Our circadian rhythm or "biological clock", an internal process regulated in the brain, is synchronised on a 24-hour day defined by the alternation of day and night. Each time the time changes, it can be de-regulated for several days, especially in the spring, when we change to BST, or Summer Time.

For some people, this can cause: 

  • Trouble falling asleep
  • Difficulty paying attention
  • Changes in appetite - excess hunger, or loss of hunger
  • Decrease in work productivity
  • Mood swings or disorders

Our internal clock regulates, among other things, the secretion of melatonin, also called the sleep hormone, and immune system activity. This mechanism allows us to mark time and establish life rhythm (getting up at a certain time, eating at a certain time, etc.).  

GMT, or the time we follow during the winter months, is "preferable" in a sense to Summer Time, because it is closer to our body's actual rhythm, making it easier to adapt. On the other hand, at the changeover to Summer Time, it is more difficult to go to bed "early" because it is still light out. This impacts children even more. 

According to sleep specialists, changing time takes a harder toll on the body than jet lag related to travel. Indeed, during a time shift, we change our activities and our way of life - the individual adapts. However, when faced with a time change, where one loses or gains an hour, the individual has to maintain the same rhythm of life. 

How can changing time impact our health?

Health-related problems linked to changing the clocks are more common in certain people. There are three main groups at risk:

  • Older people: As we age, we become more sued to fixed schedules and shorter sleep, so older people are therefore more likely to have trouble adjusting to time change.
  • People who are sick (or hospitalised): People who are sick or even in the hospital are already in a weakened state and are therefore more likely to experience problems adapting to the new seasonal schedule.
  • Children, especially infants: During the changeover to Summer Time, infants go from sleeping and waking up in the dark, to sleeping and waking up in the daylight. This can cause sleep issues.

In addition, a study published in June 2020 in the scientific journal PLOS Computational Biology highlights the existence of four health risks: cardiovascular conditions such as stroke, injuries, mental and behavioral disorders, and diseases related to the immune system such as gastroenteritis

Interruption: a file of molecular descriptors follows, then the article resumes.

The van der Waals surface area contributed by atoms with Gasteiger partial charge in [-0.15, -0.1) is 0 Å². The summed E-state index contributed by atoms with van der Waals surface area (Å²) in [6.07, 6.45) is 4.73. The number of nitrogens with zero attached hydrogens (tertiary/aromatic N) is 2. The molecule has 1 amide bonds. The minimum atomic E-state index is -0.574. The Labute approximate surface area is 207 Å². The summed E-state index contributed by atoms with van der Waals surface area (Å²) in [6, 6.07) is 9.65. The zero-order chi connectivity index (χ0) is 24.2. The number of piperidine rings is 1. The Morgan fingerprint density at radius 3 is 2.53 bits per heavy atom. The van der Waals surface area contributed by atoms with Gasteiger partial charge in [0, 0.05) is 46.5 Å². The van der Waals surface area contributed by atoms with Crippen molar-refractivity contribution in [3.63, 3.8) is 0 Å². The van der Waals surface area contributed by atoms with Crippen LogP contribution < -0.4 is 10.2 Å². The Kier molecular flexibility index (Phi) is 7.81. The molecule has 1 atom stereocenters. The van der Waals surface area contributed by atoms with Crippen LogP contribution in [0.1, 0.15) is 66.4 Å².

A Swedish study has shown a 5% increase in the number of myocardial infarctions (heart attacks) in the 15 days following the switch to daylight saving time. Could this be a consequence of the fatigue caused by this time change? The switch to standard time in the fall only leads to a 1.5% increase in heart attacks. 

Also, the change to standard or GMT has a psychological impact on human beings because it contributes to seasonal depression, which is often associated with the lack of light. The latter affects around 2 million people in the UK

Another complication created by the change to standard time is the increase in both car and pedestrian accidents caused by either the increased fatigue or the decrease in daylight hours during commuting hours. Research by the University of Boulder published in the scientific journal Current Biology has found that fatal car accidents in the United States spike by 6% during the work week following the "spring forward" to daylight saving time. A 30% increase in pedestrian and cyclist deaths has also been observed. 

How to help your body adjust to the change to British Summer Time? 

It is estimated that it takes about a week to adapt to the change of rhythm caused by time change, whether in summer or winter.  

Here are a few tips to help you and your body adjust:

Prepare yourself for the time change in the days leading up to it

You can gradually shift your wake-up time in the days leading up to the time change. For example, moving your alarm clock forward by a quarter of an hour to thirty minutes to the gradual transition can be helpful.